• 14-April-2020

    English

    Synthesising good practices in fiscal federalism - Key recommendations from 15 years of country surveys

    The design of intergovernmental fiscal relations can help to ensure that tax and spending powers are assigned in a way to promote sustainable and inclusive economic growth. Decentralisation can enable sub-central governments to provide better public services for households and firms, while it can also make intergovernmental frameworks more complex, harming equity. The challenges of fiscal federalism are multi-faceted and involve difficult trade-offs. This synthesis paper consolidates much of the OECD’s work on fiscal federalism over the past 15 years, with a particular focus on OECD Economic Surveys. The paper identifies a range of good practices on the design of country policies and institutions related strengthening fiscal capacity delineating responsibilities across evels of government and improving intergovernmental co-ordination.
  • 21-November-2019

    English

    Fourth 1+6 Roundtable Meeting

    Thank you for your invitation to the fourth 1 + 6 Roundtable Meeting. Next year marks the 25th anniversary of OECD-China co-operation, and five years since your historic visit to our Headquarters in Paris, where we signed our first Joint Work Programme (JWP).

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  • 10-July-2019

    English

    Economic Outlook for Southeast Asia, China and India 2019 – Update - Responding to Environmental Hazards in Cities

    The Economic Outlook for Southeast Asia, China and India is a bi-annual publication on regional economic growth, development and regional integration in Emerging Asia. It focuses on the economic conditions of Association of Southeast Asian Nations (ASEAN) member countries: Brunei Darussalam, Cambodia, Indonesia, Lao PDR, Malaysia, Myanmar, the Philippines, Singapore, Thailand and Viet Nam. It also addresses relevant economic issues in China and India to fully reflect economic developments in the region.The update of the Outlook comprises three main parts, each highlighting a particular dimension of recent economic developments in the region. The first part presents the regional economic monitor, depicting the economic outlook and macroeconomic challenges in the region. The second and third parts consist of special thematic chapters addressing a major issue facing the region. This update focuses on smart cities, discussing in particular smart city strategies and urban environmental risks.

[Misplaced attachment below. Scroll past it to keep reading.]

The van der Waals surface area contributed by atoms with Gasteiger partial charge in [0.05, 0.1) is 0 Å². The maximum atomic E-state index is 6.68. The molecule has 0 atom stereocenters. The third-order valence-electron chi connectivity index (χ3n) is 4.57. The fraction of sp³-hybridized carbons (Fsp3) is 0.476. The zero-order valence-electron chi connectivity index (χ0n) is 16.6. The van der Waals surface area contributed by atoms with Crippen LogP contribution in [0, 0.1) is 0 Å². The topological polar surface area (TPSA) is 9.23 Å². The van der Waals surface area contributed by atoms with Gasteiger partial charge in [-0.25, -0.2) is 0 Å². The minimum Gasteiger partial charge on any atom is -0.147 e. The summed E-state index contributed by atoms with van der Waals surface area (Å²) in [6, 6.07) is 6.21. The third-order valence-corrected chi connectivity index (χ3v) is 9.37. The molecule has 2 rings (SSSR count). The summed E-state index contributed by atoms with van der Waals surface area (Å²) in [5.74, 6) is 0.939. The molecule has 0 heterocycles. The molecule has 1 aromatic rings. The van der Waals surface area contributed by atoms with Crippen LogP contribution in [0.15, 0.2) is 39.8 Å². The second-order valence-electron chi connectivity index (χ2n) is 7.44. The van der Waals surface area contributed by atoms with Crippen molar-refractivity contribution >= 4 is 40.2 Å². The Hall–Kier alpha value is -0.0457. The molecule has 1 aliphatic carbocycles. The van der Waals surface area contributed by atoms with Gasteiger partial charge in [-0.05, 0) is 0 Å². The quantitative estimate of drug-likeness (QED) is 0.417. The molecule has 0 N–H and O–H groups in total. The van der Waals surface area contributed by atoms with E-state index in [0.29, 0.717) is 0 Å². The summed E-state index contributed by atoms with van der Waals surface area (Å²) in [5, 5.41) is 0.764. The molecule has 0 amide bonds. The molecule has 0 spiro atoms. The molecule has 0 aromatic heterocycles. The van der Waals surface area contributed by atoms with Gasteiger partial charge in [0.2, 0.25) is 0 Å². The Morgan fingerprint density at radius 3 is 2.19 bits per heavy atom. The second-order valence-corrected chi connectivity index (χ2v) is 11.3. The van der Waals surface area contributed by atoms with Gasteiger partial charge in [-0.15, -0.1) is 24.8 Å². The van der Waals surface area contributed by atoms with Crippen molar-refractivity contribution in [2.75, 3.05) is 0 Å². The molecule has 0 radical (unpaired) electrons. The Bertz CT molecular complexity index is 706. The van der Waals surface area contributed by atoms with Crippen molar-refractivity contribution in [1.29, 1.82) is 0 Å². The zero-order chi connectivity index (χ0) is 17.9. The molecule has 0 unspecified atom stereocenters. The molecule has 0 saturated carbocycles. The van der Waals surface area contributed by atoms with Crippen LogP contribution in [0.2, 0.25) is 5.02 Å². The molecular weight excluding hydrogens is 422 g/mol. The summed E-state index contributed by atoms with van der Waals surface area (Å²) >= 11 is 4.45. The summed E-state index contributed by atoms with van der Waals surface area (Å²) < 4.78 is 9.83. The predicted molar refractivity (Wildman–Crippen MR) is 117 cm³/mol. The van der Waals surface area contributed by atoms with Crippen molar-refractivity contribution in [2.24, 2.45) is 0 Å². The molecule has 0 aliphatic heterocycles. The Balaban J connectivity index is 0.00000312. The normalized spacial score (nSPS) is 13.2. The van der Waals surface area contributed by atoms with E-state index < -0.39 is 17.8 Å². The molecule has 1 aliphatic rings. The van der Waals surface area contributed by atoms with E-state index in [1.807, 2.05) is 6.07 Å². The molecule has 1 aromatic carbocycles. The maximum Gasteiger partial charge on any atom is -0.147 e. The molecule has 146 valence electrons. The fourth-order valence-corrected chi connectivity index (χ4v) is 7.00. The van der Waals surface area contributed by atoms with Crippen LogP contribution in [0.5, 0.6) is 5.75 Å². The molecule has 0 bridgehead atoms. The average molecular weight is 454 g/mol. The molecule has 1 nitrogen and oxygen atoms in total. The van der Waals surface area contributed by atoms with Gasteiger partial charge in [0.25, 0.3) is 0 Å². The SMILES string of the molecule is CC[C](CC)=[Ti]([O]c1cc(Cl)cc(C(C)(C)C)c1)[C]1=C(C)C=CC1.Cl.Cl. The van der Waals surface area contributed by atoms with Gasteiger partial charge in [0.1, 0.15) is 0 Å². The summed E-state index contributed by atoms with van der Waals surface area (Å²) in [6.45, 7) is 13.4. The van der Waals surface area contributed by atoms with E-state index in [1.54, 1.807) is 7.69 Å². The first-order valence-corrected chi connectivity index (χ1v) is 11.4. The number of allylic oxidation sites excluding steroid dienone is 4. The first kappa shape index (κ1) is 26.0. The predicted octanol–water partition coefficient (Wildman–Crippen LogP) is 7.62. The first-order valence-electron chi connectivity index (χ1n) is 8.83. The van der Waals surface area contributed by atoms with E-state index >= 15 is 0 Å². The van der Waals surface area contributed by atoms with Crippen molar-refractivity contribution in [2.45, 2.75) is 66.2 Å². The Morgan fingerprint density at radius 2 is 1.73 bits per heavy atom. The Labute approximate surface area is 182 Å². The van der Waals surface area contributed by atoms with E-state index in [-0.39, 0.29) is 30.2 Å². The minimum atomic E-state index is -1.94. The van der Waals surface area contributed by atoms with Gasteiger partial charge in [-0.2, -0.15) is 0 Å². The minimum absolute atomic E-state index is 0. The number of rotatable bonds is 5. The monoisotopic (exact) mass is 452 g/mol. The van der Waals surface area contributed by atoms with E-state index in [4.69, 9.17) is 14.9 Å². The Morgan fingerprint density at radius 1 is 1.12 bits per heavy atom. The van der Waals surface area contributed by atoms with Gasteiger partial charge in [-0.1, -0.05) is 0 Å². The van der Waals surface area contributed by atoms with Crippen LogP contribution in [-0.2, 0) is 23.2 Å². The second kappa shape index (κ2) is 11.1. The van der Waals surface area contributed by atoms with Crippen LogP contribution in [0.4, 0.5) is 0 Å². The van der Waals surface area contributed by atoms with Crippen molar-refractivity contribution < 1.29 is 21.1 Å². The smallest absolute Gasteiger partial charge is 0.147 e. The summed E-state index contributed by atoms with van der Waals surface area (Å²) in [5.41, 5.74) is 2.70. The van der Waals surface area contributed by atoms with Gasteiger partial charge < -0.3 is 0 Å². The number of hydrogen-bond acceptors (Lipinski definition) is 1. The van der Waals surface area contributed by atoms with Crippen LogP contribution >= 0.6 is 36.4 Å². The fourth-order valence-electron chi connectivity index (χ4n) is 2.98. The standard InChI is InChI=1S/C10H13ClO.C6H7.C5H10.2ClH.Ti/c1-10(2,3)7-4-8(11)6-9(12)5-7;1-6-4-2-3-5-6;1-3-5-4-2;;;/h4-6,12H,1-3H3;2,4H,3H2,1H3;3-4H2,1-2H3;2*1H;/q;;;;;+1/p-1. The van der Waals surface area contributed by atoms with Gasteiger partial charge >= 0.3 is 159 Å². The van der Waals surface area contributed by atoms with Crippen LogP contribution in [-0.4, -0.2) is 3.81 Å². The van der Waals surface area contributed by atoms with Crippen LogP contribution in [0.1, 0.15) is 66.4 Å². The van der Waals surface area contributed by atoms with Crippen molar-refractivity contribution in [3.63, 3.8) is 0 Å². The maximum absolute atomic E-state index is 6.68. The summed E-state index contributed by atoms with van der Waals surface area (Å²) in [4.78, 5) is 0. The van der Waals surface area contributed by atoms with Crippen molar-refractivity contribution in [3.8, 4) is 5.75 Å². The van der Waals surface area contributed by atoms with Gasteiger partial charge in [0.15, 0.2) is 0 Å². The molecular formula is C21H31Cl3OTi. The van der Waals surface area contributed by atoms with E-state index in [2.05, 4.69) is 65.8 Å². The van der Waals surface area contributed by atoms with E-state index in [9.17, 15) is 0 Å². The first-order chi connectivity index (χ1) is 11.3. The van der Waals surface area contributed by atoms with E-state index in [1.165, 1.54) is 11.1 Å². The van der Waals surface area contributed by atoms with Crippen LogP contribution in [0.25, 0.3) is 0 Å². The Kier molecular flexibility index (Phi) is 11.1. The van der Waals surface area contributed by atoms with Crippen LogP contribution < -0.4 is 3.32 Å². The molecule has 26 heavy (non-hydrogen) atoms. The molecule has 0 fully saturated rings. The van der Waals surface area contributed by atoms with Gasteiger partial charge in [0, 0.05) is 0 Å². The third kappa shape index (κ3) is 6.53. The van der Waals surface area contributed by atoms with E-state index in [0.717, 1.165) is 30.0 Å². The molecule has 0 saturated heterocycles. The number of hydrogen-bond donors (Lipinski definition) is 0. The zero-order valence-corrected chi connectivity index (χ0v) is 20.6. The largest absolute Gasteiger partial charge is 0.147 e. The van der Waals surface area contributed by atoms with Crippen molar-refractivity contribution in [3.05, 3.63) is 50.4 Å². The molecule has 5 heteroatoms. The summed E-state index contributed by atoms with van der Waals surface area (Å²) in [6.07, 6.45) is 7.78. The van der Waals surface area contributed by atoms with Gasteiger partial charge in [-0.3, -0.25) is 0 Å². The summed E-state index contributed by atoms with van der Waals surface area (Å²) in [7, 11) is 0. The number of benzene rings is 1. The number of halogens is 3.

• 16-April-2019

    English

    China needs further reforms to make growth sustainable, greener and more inclusive

    The Chinese economy continues to slow as it rebalances, with headwinds including trade frictions and the weakening global economy undermining exports and creating new uncertainties.

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  • 6-November-2018

    English

    OECD and China: strengthening multilateralism, partnering on international standards

    Inequalities of income, wealth and opportunity continue to divide our societies and fuel political uncertainty and turbulence. In the OECD, the income gap between the top and the bottom deciles is now almost 10 times, up from 7 times in the 1980s. We have to reverse these trends with growth that is more inclusive, which empowers people and places that have been left behind.